There is no doubt that zebra are photogenic – I have a great number of photographs of them – for they are strikingly beautiful animals. I am particularly fascinated by the patterns on their faces as one can tell from these that, even though they might ‘all look the same’, there are indeed unique features about them. Zebra are often described as having patterns similar to our fingerprints; that no two zebra are exactly alike. I commented on a blog the other day that apparently the stripes on either side of a zebra are different. This is an observation I have read about but, as we usually only see one side of a zebra at a time, it is difficult to verify. Hunting through my collection, I came across a photograph of this zebra drinking at the Domkrag waterhole in the Addo Elephant National Park – an opportunity to see one from above.

The more I look at these two photographs, the more I appreciate how similar the stripe pattern is on both sides – until you actually follow the pattern closely. We seldom get the opportunity to do just that when we see zebra in the wild.

Zebras are distinctive. Their stripe patterns are an indication of just how distinctive they are – each one slightly different from the other.


There were hundreds of elephants congregated around the Hapoor waterhole in the Addo Elephant National Park – and I mean hundreds! Some were standing around in groups while others splashed and cavorted in the (by now) muddy water. Other groups of elephants were either arriving or departing, yet halted to greet others in the way that elephants do. Whatever their activities, elephants are wonderfully interesting creatures to watch and the parking area along the waterhole was crammed with vehicles – there was hardly space for a late comer to park.  On the opposite side of the road – attracting little if any attention – was a tired young zebra.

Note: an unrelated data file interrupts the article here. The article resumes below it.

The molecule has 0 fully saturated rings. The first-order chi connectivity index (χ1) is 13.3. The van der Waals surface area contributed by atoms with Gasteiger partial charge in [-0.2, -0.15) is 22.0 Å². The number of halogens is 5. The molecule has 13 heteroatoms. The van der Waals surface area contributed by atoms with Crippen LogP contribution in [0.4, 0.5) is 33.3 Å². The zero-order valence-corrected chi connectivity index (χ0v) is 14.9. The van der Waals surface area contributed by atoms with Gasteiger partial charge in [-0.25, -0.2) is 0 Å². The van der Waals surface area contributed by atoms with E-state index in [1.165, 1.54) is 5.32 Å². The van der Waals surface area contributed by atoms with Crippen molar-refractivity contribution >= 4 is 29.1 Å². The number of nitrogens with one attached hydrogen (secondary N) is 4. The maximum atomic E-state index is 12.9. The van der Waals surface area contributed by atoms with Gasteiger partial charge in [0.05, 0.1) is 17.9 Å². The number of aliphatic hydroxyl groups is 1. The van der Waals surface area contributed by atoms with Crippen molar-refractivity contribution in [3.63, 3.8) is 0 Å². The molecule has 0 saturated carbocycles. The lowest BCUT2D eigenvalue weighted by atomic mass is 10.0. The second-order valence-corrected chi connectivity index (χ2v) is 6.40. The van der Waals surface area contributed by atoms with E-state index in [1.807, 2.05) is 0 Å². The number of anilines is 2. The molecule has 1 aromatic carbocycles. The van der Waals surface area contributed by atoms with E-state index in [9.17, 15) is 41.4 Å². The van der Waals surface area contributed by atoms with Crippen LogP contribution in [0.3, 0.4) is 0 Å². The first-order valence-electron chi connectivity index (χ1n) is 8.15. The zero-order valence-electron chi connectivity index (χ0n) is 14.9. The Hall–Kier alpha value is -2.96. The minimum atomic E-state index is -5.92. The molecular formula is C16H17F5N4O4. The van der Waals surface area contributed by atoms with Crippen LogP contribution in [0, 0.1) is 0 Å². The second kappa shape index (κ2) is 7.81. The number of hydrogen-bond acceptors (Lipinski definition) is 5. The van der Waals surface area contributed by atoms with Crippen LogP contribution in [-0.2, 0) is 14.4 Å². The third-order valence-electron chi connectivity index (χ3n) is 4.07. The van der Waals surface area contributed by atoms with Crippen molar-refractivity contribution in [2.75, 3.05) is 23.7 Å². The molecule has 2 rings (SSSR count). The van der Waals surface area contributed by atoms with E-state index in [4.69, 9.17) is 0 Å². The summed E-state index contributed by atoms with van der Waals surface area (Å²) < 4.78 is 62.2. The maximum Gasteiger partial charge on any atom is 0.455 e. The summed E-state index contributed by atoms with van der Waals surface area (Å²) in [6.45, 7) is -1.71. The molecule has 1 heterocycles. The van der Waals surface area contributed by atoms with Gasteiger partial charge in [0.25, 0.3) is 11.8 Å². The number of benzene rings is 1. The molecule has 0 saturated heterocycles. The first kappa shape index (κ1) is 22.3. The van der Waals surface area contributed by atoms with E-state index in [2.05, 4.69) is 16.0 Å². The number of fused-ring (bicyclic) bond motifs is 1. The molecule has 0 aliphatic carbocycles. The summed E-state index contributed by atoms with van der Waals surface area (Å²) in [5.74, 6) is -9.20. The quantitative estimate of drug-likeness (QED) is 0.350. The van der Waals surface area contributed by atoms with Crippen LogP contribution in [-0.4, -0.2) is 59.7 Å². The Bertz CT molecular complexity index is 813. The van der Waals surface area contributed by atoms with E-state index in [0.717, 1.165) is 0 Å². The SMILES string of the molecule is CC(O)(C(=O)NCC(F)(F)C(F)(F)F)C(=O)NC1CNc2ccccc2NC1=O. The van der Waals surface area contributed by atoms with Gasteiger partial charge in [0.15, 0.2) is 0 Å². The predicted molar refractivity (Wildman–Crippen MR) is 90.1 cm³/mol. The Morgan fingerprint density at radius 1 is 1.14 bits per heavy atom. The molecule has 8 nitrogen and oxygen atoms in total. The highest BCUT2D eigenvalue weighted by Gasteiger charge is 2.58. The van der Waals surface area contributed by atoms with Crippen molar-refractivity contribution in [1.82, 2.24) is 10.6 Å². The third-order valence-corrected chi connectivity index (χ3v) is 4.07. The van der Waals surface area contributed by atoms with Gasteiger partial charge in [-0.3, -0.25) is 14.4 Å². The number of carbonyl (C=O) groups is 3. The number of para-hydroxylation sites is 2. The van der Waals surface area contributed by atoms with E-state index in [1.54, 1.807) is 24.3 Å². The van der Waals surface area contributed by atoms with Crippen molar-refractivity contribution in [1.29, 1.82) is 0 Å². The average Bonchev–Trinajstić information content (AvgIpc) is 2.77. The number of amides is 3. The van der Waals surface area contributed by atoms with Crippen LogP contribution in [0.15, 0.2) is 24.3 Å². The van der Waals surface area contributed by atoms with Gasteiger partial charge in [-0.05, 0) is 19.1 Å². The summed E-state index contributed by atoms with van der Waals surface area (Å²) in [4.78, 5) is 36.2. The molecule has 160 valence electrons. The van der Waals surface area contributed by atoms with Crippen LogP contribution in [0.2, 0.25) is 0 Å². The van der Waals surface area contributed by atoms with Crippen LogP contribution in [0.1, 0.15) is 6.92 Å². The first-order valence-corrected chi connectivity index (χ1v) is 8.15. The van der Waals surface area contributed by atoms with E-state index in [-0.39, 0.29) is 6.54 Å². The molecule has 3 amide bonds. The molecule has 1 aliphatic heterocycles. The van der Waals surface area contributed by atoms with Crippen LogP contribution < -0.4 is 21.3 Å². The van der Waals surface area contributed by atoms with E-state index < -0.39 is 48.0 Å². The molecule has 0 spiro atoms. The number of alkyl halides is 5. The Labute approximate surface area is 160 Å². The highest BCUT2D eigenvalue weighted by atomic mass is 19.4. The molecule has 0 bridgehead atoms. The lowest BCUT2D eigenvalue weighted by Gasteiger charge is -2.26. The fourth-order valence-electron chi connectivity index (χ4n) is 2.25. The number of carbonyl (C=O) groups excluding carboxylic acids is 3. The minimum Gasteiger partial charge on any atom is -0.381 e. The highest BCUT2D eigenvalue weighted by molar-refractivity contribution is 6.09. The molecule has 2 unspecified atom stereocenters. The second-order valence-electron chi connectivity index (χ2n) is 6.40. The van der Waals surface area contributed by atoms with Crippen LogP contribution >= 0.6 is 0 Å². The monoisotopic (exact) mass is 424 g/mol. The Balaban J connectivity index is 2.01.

The sun was baking down as it looked around from its prone position. The noise of the elephants, the vehicles and the people might perhaps have become a little too much to bear.

It allowed the heat, the buzzing background noises and the comfort of the sand to get to him – and flopped down for a rest!


People who live in places where they have had so much rain that they complain about it now and then cannot always comprehend the impact of a serious drought on the landscape. These photographs were taken in the Addo Elephant National Park about two weeks ago.

There is very little ground cover left after the dry winter – and nary a sign of spring flowers!

Even where there is still grass, it looks dry and lifeless. Yet, the animals survive somehow and – as long as good rains fall before it is too late – the veld manages to renew its growth of essential grasses, herbs and other vegetation to a point.


An advantage of staying overnight in a national park – as opposed to a day visit – is that one can spend a longer time out instead of rushing to get to the gates before closing time.  We rounded a corner late one afternoon in the Mountain Zebra National Park and came across this Bat-eared Fox in the golden grass.

It was catching ants to eat.

This was a rather scruffy individual, yet a joy to come across so unexpectedly.

The Bat-eared Fox pounced on ants here and there, circled a few times, ran off a little distance, and then snuffled around again. Even though we were staying over, our time was running out and we reluctantly left it to return to the rest camp before dark.


They are not always easy to see, yet a visit to the Mountain Zebra National Park would not be complete unless one saw the eponymous Mountain Zebras that the park was originally set aside to protect. Close-up photographs of them abound, so I thought I would begin by showing the steep terrain they feel quite at home in:

Life for these animals is not necessarily idyllic. This one has obviously emerged from a skirmish of sorts – perhaps even with another zebra – as its hide bears scars; there is an open wound on its neck; and it has a floppy ear:

Compare this ear with the erect ears of this mother with her fuzzy-looking foal:

The mother is eating grass – she too has scratch marks on her hindquarters:

A more typical scene in which you can see the pinkish nose of the Mountain Zebra:

As we bid this herd of Mountain Zebras farewell, you can see the broad stripes on their behinds: